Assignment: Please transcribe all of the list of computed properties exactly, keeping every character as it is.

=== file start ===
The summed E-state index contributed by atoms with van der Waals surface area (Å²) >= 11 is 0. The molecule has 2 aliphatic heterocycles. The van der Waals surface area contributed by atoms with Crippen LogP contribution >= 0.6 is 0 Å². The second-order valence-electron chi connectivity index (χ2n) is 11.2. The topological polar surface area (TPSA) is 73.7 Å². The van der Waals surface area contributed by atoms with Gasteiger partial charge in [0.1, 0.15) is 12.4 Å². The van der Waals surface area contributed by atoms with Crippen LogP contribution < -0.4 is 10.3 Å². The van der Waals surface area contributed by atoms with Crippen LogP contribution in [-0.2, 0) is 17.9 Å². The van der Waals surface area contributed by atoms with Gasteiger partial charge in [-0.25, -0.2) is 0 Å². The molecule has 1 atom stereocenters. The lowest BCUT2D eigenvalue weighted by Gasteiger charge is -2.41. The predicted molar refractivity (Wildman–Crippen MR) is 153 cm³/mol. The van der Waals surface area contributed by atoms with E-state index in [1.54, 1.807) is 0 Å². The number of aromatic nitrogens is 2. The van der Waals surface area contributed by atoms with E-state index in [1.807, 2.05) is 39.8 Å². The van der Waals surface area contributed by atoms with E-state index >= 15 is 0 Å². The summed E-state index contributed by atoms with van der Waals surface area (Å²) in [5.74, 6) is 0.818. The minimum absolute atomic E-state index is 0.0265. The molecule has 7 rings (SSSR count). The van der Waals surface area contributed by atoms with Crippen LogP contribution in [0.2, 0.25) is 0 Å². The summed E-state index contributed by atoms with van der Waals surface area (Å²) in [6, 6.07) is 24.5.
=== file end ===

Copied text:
The summed E-state index contributed by atoms with van der Waals surface area (Å²) >= 11 is 0. The molecule has 2 aliphatic heterocycles. The van der Waals surface area contributed by atoms with Crippen LogP contribution >= 0.6 is 0 Å². The second-order valence-electron chi connectivity index (χ2n) is 11.2. The topological polar surface area (TPSA) is 73.7 Å². The van der Waals surface area contributed by atoms with Gasteiger partial charge in [0.1, 0.15) is 12.4 Å². The van der Waals surface area contributed by atoms with Crippen LogP contribution < -0.4 is 10.3 Å². The van der Waals surface area contributed by atoms with Crippen LogP contribution in [-0.2, 0) is 17.9 Å². The van der Waals surface area contributed by atoms with Gasteiger partial charge in [-0.25, -0.2) is 0 Å². The molecule has 1 atom stereocenters. The lowest BCUT2D eigenvalue weighted by Gasteiger charge is -2.41. The predicted molar refractivity (Wildman–Crippen MR) is 153 cm³/mol. The van der Waals surface area contributed by atoms with E-state index in [1.54, 1.807) is 0 Å². The number of aromatic nitrogens is 2. The van der Waals surface area contributed by atoms with E-state index in [1.807, 2.05) is 39.8 Å². The van der Waals surface area contributed by atoms with E-state index >= 15 is 0 Å². The summed E-state index contributed by atoms with van der Waals surface area (Å²) in [5.74, 6) is 0.818. The minimum absolute atomic E-state index is 0.0265. The molecule has 7 rings (SSSR count). The van der Waals surface area contributed by atoms with Crippen LogP contribution in [0.2, 0.25) is 0 Å². The summed E-state index contributed by atoms with van der Waals surface area (Å²) in [6, 6.07) is 24.5.